This was our changeling allies’ great enemy. The Red Cap lord and leader of the insurrection against the throne, Sir Korbesh. In that moment, I understood what made him such a concern for them. His very air spoke of formidability. His stride was confidence. His pace was the calm and measured tread of a warrior born in his element. The smirk that somehow translated even through those cruel, wide, large, flat teeth was a testament to his savagery, cunning and thorough enjoyment of this moment. He was a master planner, a General well versed in all facets of combat, deceit and strategy. And Sylvia, Beth and myself were all that stood between him and our injured comrades and our fighters’ unprotected backs.

He bore in his hands a weapon of such uniqueness that I must describe it. Similar to the hybrids the other enemies were equipped with, it was composed of the two metals our supernatural allies are mortally susceptible to, those being Cold Iron and silver. Unlike those weapons, this was a work of art, even if intended for violent purposes.

The metals weren’t so much lined against each other and melded into a twin edged weapon as they were woven, much like the twin snakes of fabled Mercury’s caduceus staff. The similarities didn’t end there. The edges of the blade were where the humps of the snakes turned back inwards, creating rounded cutting surfaces. Decorative scaling marks were etched into the snake bodies, catching light at odd angles. The point actually was split into two points, as if representing the tails of the snakes so entwined. At the guard, the snake bodies each performed some complicated gymnastics to produce a ringed guard with cross guard. I could see the pommel of the sword coming out of his hand, the handle easily long enough for two much larger than normal hands. At the very end, the pommel was formed by the two snake heads lying against each other, as if asleep and comfortable in each other’s company.

If I hadn’t already tuned out so much of the emotional aspects of the carnage going on around me, I might have fainted at the sight of this warrior and his weapon. There was something dark and menacing in the set of his flat, grinding teeth, the way his hair hung in dark greasy ringlets around his paler than death face. And his eyes were a combination of bloodshot, oily and wide that still gives me nightmares. Only seeing my so-called father walk through that opening after tossing Paul through it so casually would have chilled me more.

Sylvia was closer, and she made the first move. Although her foot was injured and it pained her to walk, she stepped forward and pushed the point of her lightsaber towards his face. But she was not moving with the usual grace and skill she was renowned for. Korbesh bashed her weapon aside with his, sending sparks flying at the contact. The air around us seemed rent by a blast of glowing metal heat and arctic chill as those sparks faded and vanished. The parry was hard enough to put her weapon so far out of line that her body was nearly turned about from the blow.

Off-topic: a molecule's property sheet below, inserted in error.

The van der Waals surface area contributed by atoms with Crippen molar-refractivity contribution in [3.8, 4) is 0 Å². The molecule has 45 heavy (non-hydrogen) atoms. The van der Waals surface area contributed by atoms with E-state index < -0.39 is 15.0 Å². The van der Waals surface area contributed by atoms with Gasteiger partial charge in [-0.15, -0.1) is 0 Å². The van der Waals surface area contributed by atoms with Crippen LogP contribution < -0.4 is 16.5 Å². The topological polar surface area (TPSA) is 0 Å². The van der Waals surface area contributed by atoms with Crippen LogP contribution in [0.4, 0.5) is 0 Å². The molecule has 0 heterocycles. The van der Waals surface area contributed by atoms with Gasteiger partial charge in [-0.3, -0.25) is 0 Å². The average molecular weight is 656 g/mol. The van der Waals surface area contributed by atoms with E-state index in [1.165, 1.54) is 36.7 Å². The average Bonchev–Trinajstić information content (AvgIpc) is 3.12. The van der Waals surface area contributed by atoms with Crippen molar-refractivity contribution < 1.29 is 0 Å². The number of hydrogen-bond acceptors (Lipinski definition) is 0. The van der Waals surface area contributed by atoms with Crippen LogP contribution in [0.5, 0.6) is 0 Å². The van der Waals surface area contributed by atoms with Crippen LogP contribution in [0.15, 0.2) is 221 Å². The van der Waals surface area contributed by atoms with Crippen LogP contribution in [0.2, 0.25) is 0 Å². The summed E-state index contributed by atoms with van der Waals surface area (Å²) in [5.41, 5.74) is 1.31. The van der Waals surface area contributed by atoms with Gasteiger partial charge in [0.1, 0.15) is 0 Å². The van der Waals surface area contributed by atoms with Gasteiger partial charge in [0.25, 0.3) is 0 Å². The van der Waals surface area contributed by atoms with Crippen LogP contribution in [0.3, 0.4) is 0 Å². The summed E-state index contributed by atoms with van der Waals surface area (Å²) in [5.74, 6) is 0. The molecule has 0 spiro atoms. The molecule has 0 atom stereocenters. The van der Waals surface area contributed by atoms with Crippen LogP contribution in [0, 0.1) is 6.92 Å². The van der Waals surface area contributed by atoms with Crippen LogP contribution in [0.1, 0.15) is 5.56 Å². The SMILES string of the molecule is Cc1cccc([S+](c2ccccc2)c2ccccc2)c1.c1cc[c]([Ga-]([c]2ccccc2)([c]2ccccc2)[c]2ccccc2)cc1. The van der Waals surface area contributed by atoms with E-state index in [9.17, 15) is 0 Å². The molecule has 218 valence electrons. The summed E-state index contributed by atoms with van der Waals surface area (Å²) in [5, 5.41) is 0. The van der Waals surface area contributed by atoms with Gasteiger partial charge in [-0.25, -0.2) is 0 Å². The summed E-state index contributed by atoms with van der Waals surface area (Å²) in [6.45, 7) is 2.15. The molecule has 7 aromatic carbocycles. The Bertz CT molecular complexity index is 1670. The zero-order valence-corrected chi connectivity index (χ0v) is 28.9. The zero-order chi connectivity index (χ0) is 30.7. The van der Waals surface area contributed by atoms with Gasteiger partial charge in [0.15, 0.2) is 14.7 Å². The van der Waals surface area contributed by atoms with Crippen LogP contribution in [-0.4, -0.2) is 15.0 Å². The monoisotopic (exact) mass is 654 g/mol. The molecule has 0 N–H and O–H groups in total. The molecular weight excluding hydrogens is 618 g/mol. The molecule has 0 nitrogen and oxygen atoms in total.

Gasping but undaunted, Sylvia turned completely around with the rebound of Korbesh’s power-block, stepping slightly closer to him and slashing boldly for his sword arm. His response was something we’d just been trained in during the morning session, a lesson I’d learned well. He parried under her cut using Secunde, lifted his arm slightly and punched his blade forward. The thrust came so fast that Sylvia barely had time to whip her blade around and under in a desperation circular parry of her own. This left her foot exposed and Korbesh wasted no time. He swept her leg with his heavy boot, taking her weight off her uninjured foot and forcing her to stand on the one that was seriously harmed already.

Sylvia fell to the ground loudly, crying out in pain. If it weren’t for my enhanced senses, I would not have heard the sound of bones breaking in her leg over the noises of the battle occurring behind us. She did manage to keep her weapon in hand, a testament to her own skill and training, but anyone looking could tell, she was mostly out of this fight.

Bethy stepped back, pivoted on her foot and fired one of her crystal shaft arrows right at Korbesh. The range was less than four meters. At the velocity that her bow was releasing shafts, that arrow should have pierced Korbesh in half an eye blink. Somehow, he managed to twist his body out of the arrow’s trajectory. She quickly had another missile armed and pulled back and fired again. This time the Red Cap batted the bolt out of the air like he was taking batting practice from a little league pitcher. The crystal shaft bounced off his weapon and fell to the ground near me, coated in frost that was rapidly turning into a glaze of ice. Given that we were in early July, such an occurrence was far from natural.